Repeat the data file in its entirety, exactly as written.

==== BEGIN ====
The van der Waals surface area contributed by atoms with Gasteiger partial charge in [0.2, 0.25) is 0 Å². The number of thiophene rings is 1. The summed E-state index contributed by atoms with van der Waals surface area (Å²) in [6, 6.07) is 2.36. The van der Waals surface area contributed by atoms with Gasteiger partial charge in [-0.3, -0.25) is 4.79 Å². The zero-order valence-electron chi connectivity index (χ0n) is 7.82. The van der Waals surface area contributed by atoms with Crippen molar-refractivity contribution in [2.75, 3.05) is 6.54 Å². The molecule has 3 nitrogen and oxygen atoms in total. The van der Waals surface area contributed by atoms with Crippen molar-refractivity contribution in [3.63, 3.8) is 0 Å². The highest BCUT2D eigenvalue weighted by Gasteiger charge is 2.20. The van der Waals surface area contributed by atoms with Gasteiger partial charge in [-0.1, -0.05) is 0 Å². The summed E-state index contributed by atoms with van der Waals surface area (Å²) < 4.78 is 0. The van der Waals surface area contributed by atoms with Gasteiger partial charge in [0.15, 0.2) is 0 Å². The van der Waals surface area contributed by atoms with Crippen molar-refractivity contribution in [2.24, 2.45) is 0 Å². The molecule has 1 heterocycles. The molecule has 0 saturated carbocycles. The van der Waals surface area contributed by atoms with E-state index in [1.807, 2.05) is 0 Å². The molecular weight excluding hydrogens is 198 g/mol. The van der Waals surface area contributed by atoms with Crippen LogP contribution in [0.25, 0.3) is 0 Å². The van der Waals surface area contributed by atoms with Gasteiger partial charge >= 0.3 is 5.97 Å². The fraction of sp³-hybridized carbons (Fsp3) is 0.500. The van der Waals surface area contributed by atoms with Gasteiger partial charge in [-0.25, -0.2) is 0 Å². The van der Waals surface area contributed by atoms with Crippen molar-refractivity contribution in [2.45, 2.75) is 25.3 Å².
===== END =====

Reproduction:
The van der Waals surface area contributed by atoms with Gasteiger partial charge in [0.2, 0.25) is 0 Å². The number of thiophene rings is 1. The summed E-state index contributed by atoms with van der Waals surface area (Å²) in [6, 6.07) is 2.36. The van der Waals surface area contributed by atoms with Gasteiger partial charge in [-0.3, -0.25) is 4.79 Å². The zero-order valence-electron chi connectivity index (χ0n) is 7.82. The van der Waals surface area contributed by atoms with Crippen molar-refractivity contribution in [2.75, 3.05) is 6.54 Å². The molecule has 3 nitrogen and oxygen atoms in total. The van der Waals surface area contributed by atoms with Crippen molar-refractivity contribution in [3.63, 3.8) is 0 Å². The highest BCUT2D eigenvalue weighted by Gasteiger charge is 2.20. The van der Waals surface area contributed by atoms with Gasteiger partial charge in [-0.1, -0.05) is 0 Å². The summed E-state index contributed by atoms with van der Waals surface area (Å²) < 4.78 is 0. The van der Waals surface area contributed by atoms with Gasteiger partial charge in [0.15, 0.2) is 0 Å². The van der Waals surface area contributed by atoms with Crippen molar-refractivity contribution in [2.24, 2.45) is 0 Å². The molecule has 1 heterocycles. The molecule has 0 saturated carbocycles. The van der Waals surface area contributed by atoms with E-state index in [1.807, 2.05) is 0 Å². The molecular weight excluding hydrogens is 198 g/mol. The van der Waals surface area contributed by atoms with Crippen LogP contribution in [0.25, 0.3) is 0 Å². The van der Waals surface area contributed by atoms with Gasteiger partial charge >= 0.3 is 5.97 Å². The fraction of sp³-hybridized carbons (Fsp3) is 0.500. The van der Waals surface area contributed by atoms with Gasteiger partial charge in [-0.25, -0.2) is 0 Å². The van der Waals surface area contributed by atoms with Crippen molar-refractivity contribution in [2.45, 2.75) is 25.3 Å².